String of Bananas actually requires partial shade, not just tolerates. It thrives with partial sun and sparse watering when planted outdoors. However, when taken inside, this succulent needs a bit more light than usual.

No matter how much you love bananas, please don’t ingest this plant.

Woodland Stonecrop

Woodland Stonecrop
Woodland Stonecrop. Source: Matthewbeziat

Scientific Name: Sedum ternatum

Native to the eastern United States, this succulent is called Stonecrop because of its rock-like needs: practically nothing. Woodland Stonecrop will usually grow in anything from bright light to full shade. It thrives on sparse watering and practically plants itself.

Flaming Katy

Kalanchoe blossfeldiana
Kalanchoe blossfeldiana. Source: KHQ Flower Guide

Scientific Name: Kalanchoe blossfeldiana

If you’re looking for some bushy foliage, Flaming Katy could be the plant for you. This popular succulent is usually grown indoors since it needs warm temperatures. Flaming Katy will tolerate the shade well, but its flowers won’t. If this is going to be your shade succulent, be sure you’re choosing it for reasons other than the blooms.

Panda Plant

Panda plant
Kalanchoe tomentosa. Source: Vahe Martirosyan

Scientific Name: Kalanchoe tomentosa

Adorable and fuzzy, Panda Plant is a popular succulent. Although full shade isn’t its friend, it grows well with just partial light. Ideally, Panda Plant’s location should be a few feet away from a south-facing window.

Lace Aloe

Aristaloe aristata
Aristaloe aristata. Source: Pomasqui

Scientific Name: Aristaloe aristata

This shade succulent is small and hardy. It grows well in shady areas both indoors and out. Even in the shade, Lace Aloe has been known to survive winter in some zones. Its minimum temperature is 0° F – way lower than your typical succulent.

Appearance-wise, Lace Aloe is intricately dotted with white and has sharp, fine points. It’s also fast-growing, which is fairly uncommon in succulents.

Crassula ovata ‘Gollum’

Scientific Name: Crassula ovata ‘Gollum’

A member of the Crassulaceae family, this succulent got its name from The Lord of the Rings. It even has a relative called ‘Hobbit’! Fandoms aside though, Crassula ovata ‘Gollum’ is an excellent plant for partially shaded spots. However, it has typical succulent needs when it comes to watering and soil.

When kept in the shade, ‘Gollum’ may lose its red tips. Etiolation is also a possibility if the shade is too dark.

Snake Plant

Scientific Name: Sansevieria trifasciata

Yes, this is a succulent! Snake Plant’s water-storing yellow striped leaves thrive in dry soil and indirect light. It’s notorious for living well in the shade. However, Sansevieria color may fade and its growth may be stunted by the lack of light, so if you want to place it in a window facing south, it will thrive.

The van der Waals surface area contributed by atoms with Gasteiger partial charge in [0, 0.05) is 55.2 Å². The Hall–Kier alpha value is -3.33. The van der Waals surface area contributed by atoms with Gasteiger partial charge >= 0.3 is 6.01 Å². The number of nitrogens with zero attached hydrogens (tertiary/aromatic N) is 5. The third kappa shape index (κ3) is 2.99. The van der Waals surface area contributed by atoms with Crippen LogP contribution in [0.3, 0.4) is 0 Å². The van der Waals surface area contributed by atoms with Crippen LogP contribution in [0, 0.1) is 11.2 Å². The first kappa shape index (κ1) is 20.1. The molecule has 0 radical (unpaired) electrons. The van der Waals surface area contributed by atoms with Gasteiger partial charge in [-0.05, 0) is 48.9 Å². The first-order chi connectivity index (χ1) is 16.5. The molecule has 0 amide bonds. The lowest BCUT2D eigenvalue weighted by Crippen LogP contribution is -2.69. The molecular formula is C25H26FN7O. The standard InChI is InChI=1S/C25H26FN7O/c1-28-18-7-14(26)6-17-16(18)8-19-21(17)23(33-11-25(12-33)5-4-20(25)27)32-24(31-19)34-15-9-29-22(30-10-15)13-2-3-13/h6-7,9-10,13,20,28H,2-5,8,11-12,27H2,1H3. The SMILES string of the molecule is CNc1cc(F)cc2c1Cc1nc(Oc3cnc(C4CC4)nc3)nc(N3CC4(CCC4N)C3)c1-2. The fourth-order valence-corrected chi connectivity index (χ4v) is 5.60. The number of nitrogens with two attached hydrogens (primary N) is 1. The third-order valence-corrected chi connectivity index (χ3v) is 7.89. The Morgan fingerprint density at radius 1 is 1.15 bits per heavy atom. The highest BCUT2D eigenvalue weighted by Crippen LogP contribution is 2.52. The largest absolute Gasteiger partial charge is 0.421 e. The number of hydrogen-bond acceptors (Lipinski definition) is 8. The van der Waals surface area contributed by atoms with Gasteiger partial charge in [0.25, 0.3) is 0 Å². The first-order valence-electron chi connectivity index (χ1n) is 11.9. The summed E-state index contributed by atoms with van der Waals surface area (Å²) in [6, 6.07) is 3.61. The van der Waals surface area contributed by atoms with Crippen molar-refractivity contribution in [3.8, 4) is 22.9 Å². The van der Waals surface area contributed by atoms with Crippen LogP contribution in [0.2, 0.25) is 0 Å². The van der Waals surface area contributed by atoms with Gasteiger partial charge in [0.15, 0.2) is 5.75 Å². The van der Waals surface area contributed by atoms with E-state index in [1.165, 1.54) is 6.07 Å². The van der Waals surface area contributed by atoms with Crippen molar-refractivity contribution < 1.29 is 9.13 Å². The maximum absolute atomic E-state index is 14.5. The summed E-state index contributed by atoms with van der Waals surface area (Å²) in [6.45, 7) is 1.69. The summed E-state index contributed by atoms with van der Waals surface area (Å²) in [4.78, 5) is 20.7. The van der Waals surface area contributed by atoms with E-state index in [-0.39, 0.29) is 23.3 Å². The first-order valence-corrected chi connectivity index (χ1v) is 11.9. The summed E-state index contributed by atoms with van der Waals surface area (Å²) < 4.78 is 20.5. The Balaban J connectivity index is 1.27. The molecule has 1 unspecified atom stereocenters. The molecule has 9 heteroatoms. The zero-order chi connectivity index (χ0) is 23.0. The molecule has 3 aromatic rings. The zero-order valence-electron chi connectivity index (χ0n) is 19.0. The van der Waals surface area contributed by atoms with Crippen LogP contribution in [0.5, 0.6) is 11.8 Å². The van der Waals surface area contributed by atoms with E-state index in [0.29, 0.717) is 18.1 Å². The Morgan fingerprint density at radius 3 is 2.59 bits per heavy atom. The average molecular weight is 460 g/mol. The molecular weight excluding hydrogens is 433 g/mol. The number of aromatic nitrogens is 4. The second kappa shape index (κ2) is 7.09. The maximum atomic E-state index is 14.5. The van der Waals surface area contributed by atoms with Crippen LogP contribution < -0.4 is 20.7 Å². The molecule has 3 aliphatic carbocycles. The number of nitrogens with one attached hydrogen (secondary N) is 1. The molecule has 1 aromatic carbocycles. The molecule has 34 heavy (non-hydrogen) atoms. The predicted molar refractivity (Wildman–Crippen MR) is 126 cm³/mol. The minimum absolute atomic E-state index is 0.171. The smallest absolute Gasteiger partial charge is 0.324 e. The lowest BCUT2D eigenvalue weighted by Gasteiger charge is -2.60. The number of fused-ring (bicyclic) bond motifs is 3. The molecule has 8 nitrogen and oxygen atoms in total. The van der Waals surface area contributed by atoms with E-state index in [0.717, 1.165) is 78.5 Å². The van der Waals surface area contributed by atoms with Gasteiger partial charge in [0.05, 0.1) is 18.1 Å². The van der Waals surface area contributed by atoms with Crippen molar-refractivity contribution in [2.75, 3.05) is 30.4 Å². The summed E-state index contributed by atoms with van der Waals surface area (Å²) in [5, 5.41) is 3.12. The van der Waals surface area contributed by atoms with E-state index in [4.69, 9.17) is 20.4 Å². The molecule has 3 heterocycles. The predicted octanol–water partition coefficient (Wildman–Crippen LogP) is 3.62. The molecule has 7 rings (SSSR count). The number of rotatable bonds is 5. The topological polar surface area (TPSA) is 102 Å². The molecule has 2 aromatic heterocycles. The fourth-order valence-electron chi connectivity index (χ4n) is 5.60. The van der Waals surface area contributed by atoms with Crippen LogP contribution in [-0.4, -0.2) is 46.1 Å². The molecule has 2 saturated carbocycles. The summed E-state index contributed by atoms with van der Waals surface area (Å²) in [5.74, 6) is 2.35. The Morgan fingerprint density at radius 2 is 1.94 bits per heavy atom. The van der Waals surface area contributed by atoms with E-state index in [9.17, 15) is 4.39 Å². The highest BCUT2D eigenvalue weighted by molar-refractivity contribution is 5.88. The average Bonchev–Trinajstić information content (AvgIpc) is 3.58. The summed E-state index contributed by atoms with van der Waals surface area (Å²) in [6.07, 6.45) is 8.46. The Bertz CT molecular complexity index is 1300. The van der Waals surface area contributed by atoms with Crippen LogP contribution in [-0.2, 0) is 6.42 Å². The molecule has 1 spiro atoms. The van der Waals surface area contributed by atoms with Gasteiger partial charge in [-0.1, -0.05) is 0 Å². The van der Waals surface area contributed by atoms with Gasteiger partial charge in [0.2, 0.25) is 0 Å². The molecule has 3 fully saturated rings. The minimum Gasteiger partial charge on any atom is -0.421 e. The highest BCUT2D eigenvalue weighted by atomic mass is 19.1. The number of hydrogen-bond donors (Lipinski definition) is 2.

Shake plant is a great option for beginners. It’s extremely low-maintenance, detoxifies the air, and has a unique look. I’ve grown my fair share of these plants and can’t recommend them enough.

Aeonium Kiwi

Scientific Name: Aeonium haworthii ‘Kiwi’

Partial sunlight is just fine for this cutesy succulent. Aeonium Kiwi grows well in west-facing windows, terrariums, and outdoor containers. However, this succulent is monocarpic, meaning it dies after flowering.

Like most compact succulents, Aeonium Kiwi grows slowly. The shade may slow its growth even more. Aeonium Kiwi is also likely to lose its rainbow color without bright sunlight.

String of Hearts

Ceropegia woodii
Ceropegia woodii. Source: Ashitaka-f

Scientific Name: Ceropegia woodii

native to South Africa, his succulent has quite a forgiving heart. It’s very tolerant of shade and low water, although you’ll get the best results with bright shadows. Although it’s in the cool shade, String of Hearts requires a warm temperature above 60° F.

The downside to growing this plant in the shade is its color. Without much light, the usually dark and drastic leaves will fade to pale, light green. See if you can get your hands on the variegated cultivar – it’s a real looker!

Ponytail Palm

Scientific Name: Beaucarnea recurvata

Ponytail Palm is quite the deceiver. Not only are they imitation palms, they also enjoy shade despite their desert origins. As long as they’re given heat, Ponytail Palm grows well in partial shade, albeit slowly.

It doesn’t need much maintenance, but Ponytail Palm is a commitment when grown indoors. The elongated stems can reach 15 feet without pruning – quite tall. This succulent can take the place of a piece of furniture in your living room.

Zebra Plant

Haworthia attenuata
Haworthia attenuata var. radula. Source: Skolnik Collection

Scientific Name: Haworthia attenuata

The striking designs on this species are quick to get attention. Even in a dark spot, this succulent will stand out. Not only does Zebra Plant handle the shade well, it can tolerate varying degrees of light. This makes it ideal for spots that receive alternating sun and shade.

Zebra Plant is a slow grower, especially in the shadows. If growing indoors, you can place your Zebra Plant in the sun outside from time to time. This will encourage it to grow more, but isn’t required.

There are many more succulent plants that do well in shade: haworthia, agaves, aloes, and even some cacti, so stay tuned for more indoor, shade, and cold loving succulents in a future post!


The Green Thumbs Behind This Article:

Rachel Garcia
Succulent Fanatic

Kevin Espiritu
Founder